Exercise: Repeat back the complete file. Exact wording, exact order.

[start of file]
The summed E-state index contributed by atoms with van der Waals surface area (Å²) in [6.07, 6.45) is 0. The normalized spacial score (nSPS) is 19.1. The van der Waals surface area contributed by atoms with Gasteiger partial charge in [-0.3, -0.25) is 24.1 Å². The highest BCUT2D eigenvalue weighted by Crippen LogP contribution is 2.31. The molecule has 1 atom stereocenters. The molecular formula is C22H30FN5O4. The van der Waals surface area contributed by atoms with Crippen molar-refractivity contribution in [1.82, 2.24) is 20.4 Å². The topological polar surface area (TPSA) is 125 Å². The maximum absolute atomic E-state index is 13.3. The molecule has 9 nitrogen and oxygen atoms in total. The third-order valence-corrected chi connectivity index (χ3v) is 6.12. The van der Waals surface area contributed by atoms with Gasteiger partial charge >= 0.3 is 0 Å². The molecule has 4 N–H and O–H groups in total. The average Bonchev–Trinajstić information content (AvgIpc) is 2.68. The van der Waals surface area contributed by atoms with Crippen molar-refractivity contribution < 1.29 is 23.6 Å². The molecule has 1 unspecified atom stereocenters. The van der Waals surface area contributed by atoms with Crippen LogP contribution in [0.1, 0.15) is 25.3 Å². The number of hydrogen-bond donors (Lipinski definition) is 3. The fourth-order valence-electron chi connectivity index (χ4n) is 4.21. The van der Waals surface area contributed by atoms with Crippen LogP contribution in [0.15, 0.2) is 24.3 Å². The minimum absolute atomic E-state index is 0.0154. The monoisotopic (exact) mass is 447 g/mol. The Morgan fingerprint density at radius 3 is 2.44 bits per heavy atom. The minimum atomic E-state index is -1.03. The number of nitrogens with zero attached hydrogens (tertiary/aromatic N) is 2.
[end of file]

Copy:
The summed E-state index contributed by atoms with van der Waals surface area (Å²) in [6.07, 6.45) is 0. The normalized spacial score (nSPS) is 19.1. The van der Waals surface area contributed by atoms with Gasteiger partial charge in [-0.3, -0.25) is 24.1 Å². The highest BCUT2D eigenvalue weighted by Crippen LogP contribution is 2.31. The molecule has 1 atom stereocenters. The molecular formula is C22H30FN5O4. The van der Waals surface area contributed by atoms with Crippen molar-refractivity contribution in [1.82, 2.24) is 20.4 Å². The topological polar surface area (TPSA) is 125 Å². The maximum absolute atomic E-state index is 13.3. The molecule has 9 nitrogen and oxygen atoms in total. The third-order valence-corrected chi connectivity index (χ3v) is 6.12. The van der Waals surface area contributed by atoms with Gasteiger partial charge >= 0.3 is 0 Å². The molecule has 4 N–H and O–H groups in total. The average Bonchev–Trinajstić information content (AvgIpc) is 2.68. The van der Waals surface area contributed by atoms with Crippen molar-refractivity contribution < 1.29 is 23.6 Å². The molecule has 1 unspecified atom stereocenters. The van der Waals surface area contributed by atoms with Crippen LogP contribution in [0.1, 0.15) is 25.3 Å². The number of hydrogen-bond donors (Lipinski definition) is 3. The fourth-order valence-electron chi connectivity index (χ4n) is 4.21. The van der Waals surface area contributed by atoms with Crippen LogP contribution in [0.15, 0.2) is 24.3 Å². The minimum absolute atomic E-state index is 0.0154. The monoisotopic (exact) mass is 447 g/mol. The Morgan fingerprint density at radius 3 is 2.44 bits per heavy atom. The minimum atomic E-state index is -1.03. The number of nitrogens with zero attached hydrogens (tertiary/aromatic N) is 2.